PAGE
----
• Overview
  • Objectives
  • Skills you gain
  • Costs to Consider
  • Site Conditions

The Pacaya-Samiria National Reserve is host to over 500 bird species, representing 64% of all the bird species found in Peru. More than 135 understorey bird species have been recorded within the reserve. On this project mist netting will be used to collect data on the tropical understorey bird assemblages within the reserve, offering valuable information on the lower and mid-storey birds not recorded by any other method. Mist nets are set for 5 days in each location and riverine habitat, open understorey flooded forests, levee forests and palm swamps are surveyed within the flooded forest. The number of repeats on each habitat type is largely influenced by the water levels experienced each year. A series of morphological measurements are recorded for each captured bird and birds are ringed before their release. The project could focus on a variety of topics and utilise the long-term datasets. One project could identify the abundance of species found in different habitat types and their response to different water levels.

Extended Dissertation Summary

Peru - Amazonian Research Objectives

The Amazonian forests of Loreto, Peru are situated in the western Amazon basin and harbour some of the greatest mammalian, avian, floral and fish diversity on Earth. Operation Wallacea is joining a series of projects in this area that have been running since 1984 organised by FundAmazonia and various conservation groups, universities and government agencies. The vision of these projects is to set up long-term biodiversity conservation using a combination of community-based and protected area strategies. The research and conservation activities use an interdisciplinary approach to find a balance between the needs of the indigenous people and the conservation of the animals and plants.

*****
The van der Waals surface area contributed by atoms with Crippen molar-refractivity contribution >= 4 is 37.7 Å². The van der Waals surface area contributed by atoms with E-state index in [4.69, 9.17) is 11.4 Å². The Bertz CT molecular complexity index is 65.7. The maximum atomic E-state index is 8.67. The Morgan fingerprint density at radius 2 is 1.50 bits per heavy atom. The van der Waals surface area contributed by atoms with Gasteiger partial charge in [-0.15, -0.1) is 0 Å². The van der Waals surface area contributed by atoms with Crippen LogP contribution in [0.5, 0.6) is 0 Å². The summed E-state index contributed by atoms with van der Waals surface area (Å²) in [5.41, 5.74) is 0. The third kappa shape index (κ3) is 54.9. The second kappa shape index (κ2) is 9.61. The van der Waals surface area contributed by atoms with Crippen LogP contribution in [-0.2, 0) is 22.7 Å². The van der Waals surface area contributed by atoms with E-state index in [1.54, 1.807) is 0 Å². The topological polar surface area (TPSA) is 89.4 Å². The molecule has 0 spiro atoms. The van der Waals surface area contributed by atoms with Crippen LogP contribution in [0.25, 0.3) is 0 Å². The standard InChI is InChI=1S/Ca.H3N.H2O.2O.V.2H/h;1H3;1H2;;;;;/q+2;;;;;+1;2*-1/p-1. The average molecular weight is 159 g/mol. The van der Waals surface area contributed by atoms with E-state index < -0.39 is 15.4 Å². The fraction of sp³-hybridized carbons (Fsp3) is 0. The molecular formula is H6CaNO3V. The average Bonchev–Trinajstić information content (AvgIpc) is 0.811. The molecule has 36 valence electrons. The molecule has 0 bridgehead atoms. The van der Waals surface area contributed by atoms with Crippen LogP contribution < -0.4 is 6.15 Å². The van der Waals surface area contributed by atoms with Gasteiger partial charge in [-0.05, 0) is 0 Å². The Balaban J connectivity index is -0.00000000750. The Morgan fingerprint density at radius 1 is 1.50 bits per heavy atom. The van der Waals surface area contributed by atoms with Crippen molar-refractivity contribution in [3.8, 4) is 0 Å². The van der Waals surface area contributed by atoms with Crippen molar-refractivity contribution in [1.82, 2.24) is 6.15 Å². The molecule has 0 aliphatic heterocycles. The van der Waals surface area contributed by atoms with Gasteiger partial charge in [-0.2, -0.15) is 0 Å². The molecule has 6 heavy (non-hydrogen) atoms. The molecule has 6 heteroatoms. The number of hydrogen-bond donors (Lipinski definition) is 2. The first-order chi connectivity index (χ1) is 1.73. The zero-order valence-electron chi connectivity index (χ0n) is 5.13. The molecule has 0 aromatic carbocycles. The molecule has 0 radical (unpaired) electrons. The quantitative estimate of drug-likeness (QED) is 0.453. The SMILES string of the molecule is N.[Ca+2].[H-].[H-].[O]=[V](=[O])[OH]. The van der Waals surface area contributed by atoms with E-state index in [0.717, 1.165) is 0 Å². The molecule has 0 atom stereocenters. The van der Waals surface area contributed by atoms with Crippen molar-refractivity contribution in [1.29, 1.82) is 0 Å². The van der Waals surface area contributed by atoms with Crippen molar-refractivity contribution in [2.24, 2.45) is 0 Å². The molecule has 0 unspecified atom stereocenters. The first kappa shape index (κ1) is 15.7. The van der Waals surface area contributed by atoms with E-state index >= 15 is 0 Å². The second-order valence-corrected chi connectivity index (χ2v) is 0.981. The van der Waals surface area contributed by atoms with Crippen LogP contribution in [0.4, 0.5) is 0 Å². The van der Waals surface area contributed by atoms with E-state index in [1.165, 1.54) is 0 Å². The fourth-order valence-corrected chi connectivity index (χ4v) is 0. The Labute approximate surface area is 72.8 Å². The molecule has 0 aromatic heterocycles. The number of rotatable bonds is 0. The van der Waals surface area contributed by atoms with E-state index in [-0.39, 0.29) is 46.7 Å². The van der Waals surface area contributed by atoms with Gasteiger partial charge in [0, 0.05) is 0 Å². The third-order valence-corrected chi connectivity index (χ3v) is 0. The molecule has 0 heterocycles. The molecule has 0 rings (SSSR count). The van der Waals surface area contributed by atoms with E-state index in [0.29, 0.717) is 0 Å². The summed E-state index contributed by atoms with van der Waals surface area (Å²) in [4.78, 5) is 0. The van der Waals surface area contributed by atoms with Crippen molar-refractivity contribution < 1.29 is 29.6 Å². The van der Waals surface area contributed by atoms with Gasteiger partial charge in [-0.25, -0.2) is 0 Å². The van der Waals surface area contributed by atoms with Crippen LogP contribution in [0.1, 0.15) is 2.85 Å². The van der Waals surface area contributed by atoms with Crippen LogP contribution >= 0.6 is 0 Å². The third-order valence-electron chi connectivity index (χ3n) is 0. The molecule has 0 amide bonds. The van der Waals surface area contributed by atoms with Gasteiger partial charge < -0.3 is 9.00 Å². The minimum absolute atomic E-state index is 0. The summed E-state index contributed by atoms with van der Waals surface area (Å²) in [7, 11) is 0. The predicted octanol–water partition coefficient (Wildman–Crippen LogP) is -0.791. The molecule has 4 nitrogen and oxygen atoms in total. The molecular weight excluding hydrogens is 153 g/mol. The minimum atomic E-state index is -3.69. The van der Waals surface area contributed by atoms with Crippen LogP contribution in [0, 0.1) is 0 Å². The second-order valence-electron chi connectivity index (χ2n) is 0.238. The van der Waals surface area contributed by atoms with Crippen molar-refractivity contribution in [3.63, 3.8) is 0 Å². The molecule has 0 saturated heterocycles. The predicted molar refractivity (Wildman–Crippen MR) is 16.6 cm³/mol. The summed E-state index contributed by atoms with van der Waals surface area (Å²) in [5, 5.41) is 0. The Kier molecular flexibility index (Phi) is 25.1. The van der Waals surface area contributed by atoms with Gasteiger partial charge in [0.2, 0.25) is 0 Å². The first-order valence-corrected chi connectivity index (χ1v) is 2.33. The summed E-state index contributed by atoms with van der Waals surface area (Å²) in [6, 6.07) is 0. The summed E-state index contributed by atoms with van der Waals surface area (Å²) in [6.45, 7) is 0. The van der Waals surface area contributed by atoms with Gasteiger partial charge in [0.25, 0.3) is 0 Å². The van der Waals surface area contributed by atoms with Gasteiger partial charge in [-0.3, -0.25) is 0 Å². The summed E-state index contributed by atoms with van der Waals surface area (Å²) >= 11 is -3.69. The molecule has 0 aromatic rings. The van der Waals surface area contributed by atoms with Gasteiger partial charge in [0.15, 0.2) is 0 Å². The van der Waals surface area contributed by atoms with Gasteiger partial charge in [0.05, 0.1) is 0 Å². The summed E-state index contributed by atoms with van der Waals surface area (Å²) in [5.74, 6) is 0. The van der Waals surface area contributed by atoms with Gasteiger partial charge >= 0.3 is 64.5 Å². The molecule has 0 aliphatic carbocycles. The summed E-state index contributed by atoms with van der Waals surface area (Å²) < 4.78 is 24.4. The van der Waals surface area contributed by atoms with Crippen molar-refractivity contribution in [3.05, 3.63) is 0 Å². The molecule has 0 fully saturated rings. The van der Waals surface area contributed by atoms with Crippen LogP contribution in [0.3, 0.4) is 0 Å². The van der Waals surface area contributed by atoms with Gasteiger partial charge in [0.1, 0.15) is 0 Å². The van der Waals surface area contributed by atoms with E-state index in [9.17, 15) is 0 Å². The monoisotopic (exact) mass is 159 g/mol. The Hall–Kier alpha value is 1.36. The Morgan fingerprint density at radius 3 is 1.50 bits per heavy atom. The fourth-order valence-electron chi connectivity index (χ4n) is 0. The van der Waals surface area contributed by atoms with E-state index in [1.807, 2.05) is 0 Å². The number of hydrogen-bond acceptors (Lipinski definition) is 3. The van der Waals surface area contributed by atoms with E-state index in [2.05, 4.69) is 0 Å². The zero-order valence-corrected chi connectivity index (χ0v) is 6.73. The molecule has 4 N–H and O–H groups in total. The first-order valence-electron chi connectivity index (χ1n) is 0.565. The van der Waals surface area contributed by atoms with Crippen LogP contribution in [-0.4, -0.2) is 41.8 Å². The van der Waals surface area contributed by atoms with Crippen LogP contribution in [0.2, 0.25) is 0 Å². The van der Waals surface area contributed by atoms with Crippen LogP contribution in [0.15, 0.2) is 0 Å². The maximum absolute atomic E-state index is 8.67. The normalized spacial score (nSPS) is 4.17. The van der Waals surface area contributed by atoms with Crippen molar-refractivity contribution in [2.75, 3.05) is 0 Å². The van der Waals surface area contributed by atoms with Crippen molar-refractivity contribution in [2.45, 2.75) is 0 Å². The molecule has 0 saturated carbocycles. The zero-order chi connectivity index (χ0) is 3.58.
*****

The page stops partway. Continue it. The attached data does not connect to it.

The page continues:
The project is based in the 50,000 km2 Samiria-Yavari landscape as defined by the Wildlife Conservation Society and includes the Pacaya-Samiria National Reserve, the Yarapa river, theTamshiyacu-Tahuayo Community Reserve, the Yavari-Miri river and the Lago Preto Conservation Concession – see https://peru.wcs.org/en-us/Wild-Places/Mara%C3%B1%C3%B3n-Ucayali.aspx.

Our partners are working in all these areas and are establishing long term data sets on annual changes in key taxa from the Pacaya-Samiria reserve, Tamshiyacu-Tahuayo Community Reserve and the Lago Preto Concession.  In 2019 our partners would like the Opwall teams to establish a new long term data set but this time concentrating on the Yarapa river site, and will continue with the annual monitoring in previous locations.  As a result of this development, long term biodiversity data from 4 separate varzea and terra firma areas across the landscape will be available to compare how biodiversity is changing across the whole region.

The Yarapa study site will be on the landmass that connects the Pacaya-Samiria National Reserve and the Tamshiyacu-Tahuayo Community Reserve. These two protected areas almost touch each other, and the flooded forest habitat at the Yarapa site consists of varzea habitat with riverine, open understory, levee, liana, palm swamp and tree falls. These are high nutrient ecosystems with heavy sediment water flowing through the understory during the high-water season.